By Dina Kolman
Allison Moorer- Crows
Tattered threads hug her half-heatedly as she ambles along the dirt-ridden road. Tears crawl down her porcelain skin, pre-maturely wrinkled from grief and worry. She gazes off into the foreboding horizon, longing for a new life; A life of simple pleasures and harmony. Such emotion is propelled through the heart-felt poetry of singer/songwriter Allison Moorer’s music. One can imagine the agony and plead for serenity of a women, from the release of Moorer’s album, Crows.
Allison Moorer’s seventh album, Crows, is a canvas on which she paints her insightful creativity. With an emphasis on life and nature, this metaphorically driven album touches hearts and effectively transfers Moore’s emotions to her audience. Crows is the follow up to her critically acclaimed 2008 album, Mockingbird. Allison Moorer carries out the bird motif to celebrate her obsession with birds. She has been told that birds “are our messengers from the other side, so she decided that instead of letting them make her uneasy, she would consider them friendly and believe they were bringing her messages of comfort.” She even sings about these omniscient crows in the concluding track entitled “Crows.” Showing her connection to earth and natural pleasure, Moore surely sends her message to ears around. In “Easy In The Summertime,” Moorer’s nostalgic reflection on a southern lifestyle in the summertime: mother’s love, mouthwatering- melon, swinging in torn blue-jeans, and the freedom of going barefoot on the cool, hard wood, is relatable and charming. In “The Broken Girl,” Moorer depicts a solemn girl, creatively adding an upbeat catchy rhythm of drums and guitars to contrast the dramatic and sorrowful lyrics. “Just Another Fool” shows her attitude about women overcoming oppression and being independent. The sultry voice captivates listeners in the ballad “Should I be Concerned,” greatly showcasing her dynamic voice range.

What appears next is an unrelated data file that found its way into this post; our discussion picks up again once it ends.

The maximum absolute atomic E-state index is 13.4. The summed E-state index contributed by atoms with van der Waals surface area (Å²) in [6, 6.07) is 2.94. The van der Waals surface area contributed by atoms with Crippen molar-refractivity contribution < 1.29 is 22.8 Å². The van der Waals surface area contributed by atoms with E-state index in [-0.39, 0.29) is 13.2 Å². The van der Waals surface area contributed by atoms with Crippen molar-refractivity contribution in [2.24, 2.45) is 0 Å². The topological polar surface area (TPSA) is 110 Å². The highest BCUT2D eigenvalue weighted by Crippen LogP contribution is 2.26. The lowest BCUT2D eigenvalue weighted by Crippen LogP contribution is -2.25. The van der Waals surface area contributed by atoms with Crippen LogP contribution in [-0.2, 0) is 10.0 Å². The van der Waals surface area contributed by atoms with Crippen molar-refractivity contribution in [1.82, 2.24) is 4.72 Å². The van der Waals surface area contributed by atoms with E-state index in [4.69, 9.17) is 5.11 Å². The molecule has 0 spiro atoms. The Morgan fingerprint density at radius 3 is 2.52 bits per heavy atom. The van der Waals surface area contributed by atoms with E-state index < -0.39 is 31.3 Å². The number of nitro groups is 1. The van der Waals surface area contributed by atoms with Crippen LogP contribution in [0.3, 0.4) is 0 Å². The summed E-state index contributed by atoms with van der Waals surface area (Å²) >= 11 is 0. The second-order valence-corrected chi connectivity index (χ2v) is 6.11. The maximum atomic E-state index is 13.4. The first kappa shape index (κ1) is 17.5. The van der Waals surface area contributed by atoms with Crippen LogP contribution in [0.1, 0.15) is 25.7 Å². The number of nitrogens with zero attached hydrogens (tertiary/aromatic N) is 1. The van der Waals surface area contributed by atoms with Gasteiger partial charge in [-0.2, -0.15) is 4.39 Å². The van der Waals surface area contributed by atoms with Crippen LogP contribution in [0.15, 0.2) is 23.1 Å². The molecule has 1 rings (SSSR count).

Though her songs grant listeners with consoling warmth, alleviating air, and a light of hope, Moorer has the tendency for her lyrics to become disconnected with the supporting music. These heartfelt, bluesy songs of desperation and solemnity become repetitive cries, becoming mundane and melodramatic. Songs such as “Abalone Sky,” and “Goodbye to the Ground” encompass such heartfelt and optimistic words, yet posses such a repetitive, persistent meter, distracting the listener from its powerful message. “In Still The Side of Gone,” Moorer begs for a sign of hope to set her free. While not every track on Crows is a depressing ballad, the majority are woeful pleads that may be easier to listen to if they had an upbeat rhythm, like few tracks on Crows do. In those few tracks, Moorer counter-balances the solemnity with beautifully balanced acoustic guitars, precise piano, and even guest instruments such as violins. The mix is quaint but intriguingly passionate. The final transition is to a very dull, blues-like sound. In “It’s Gonna Feel Good (When It Stops Hurting),” dramatic lyrics swirl amidst the eerie melodies. Vivid images of overcoming pain dance in our heads, leaving a lasting impression of Moorer’s thoughts.